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Estimating network parameters using random walks

Research output: Chapter in Book/Report/Conference proceedingConference paperpeer-review

Original languageEnglish
Title of host publicationProceedings of the 2012 4th International Conference on Computational Aspects of Social Networks, CASoN 2012
Number of pages8
Event2012 4th International Conference on Computational Aspects of Social Networks, CASoN 2012 - Sao Carlos, Brazil
Duration: 21 Nov 201223 Nov 2012


Conference2012 4th International Conference on Computational Aspects of Social Networks, CASoN 2012
CitySao Carlos

King's Authors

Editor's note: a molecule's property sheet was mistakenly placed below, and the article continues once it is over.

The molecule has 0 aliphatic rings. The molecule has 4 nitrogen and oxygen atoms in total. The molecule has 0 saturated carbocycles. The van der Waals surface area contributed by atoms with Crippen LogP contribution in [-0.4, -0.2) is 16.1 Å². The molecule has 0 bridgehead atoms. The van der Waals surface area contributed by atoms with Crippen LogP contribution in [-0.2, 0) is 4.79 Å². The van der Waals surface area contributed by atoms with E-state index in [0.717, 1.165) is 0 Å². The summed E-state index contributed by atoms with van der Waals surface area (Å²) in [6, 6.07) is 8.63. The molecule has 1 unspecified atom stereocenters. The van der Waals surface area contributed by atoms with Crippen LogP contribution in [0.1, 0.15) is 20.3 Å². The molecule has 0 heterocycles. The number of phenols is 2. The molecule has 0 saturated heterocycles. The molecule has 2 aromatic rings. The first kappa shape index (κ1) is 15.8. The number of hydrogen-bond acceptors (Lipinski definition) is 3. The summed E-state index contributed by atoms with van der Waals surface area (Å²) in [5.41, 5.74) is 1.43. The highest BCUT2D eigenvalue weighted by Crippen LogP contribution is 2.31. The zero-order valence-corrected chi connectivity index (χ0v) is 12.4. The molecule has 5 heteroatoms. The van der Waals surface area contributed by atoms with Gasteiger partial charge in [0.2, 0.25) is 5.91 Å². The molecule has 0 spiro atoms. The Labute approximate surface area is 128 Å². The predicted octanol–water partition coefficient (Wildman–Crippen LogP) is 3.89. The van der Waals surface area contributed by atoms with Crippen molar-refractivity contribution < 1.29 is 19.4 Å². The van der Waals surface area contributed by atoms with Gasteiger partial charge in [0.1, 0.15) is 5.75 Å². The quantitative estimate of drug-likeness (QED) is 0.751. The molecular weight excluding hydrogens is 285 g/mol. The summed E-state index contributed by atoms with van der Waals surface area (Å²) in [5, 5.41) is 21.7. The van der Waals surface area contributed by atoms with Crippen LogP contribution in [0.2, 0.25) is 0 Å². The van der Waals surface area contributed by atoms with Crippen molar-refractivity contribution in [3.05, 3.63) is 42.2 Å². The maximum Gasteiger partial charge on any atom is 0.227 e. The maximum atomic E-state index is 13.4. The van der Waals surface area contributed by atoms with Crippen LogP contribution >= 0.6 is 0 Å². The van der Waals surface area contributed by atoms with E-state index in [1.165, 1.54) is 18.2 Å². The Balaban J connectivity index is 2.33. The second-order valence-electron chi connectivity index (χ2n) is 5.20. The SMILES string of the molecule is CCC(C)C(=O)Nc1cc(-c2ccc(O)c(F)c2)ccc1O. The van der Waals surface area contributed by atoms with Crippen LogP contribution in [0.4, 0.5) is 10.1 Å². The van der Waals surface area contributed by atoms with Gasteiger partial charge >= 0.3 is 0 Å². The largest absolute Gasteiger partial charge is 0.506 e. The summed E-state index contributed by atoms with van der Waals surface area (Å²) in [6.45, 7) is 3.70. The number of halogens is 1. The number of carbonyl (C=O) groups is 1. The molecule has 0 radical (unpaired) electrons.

Sampling from large graphs is an area of great interest, especially since the emergence of huge structures such as Online Social Networks (OSNs) and the World Wide Web (WWW). These networks, when viewed as graphs, often contain hundreds of millions of vertices and billions of edges. The large scale properties of a network can be summarized in terms of parameters of the underlying graph, such as the total number of vertices, edges and triangles. The large size of these networks makes it computationally expensive to obtain such structural properties of the underlying graph by exhaustive search. If we can estimate these properties by taking small but representative samples from the network, then size is no longer such a problem. In this paper we present a general framework to estimate network properties using random walks. These methods work under the assumption we are able to obtain local characteristics of a vertex during each step of the random walk, for example the number and labels of the neighboring vertices of a specific vertex These assumptions are relatively reasonable in practice, but may add some additional query cost to each step of the random walk. We also present some practical methods to estimate the total number of edges/links m, number of vertices/nodes n and number of connected triads of vertices (triangles) t in graphs with degree distributions which follow a power-law and higher number of triangles higher than expected in random graphs. We use these graphs since they tend to better correspond to the structure of large online networks, and in fact some of the data used are taken from such a network. Additionally we present experimental estimates for n, m, t we obtained using our methods on real or manufactured networks. In order to make the methods practical, the total number of steps made by the walk was limited to at most the size n of the network. In fact the results appear to converge for a lower number of steps, indicating that our proposed methods are feasible in practice.

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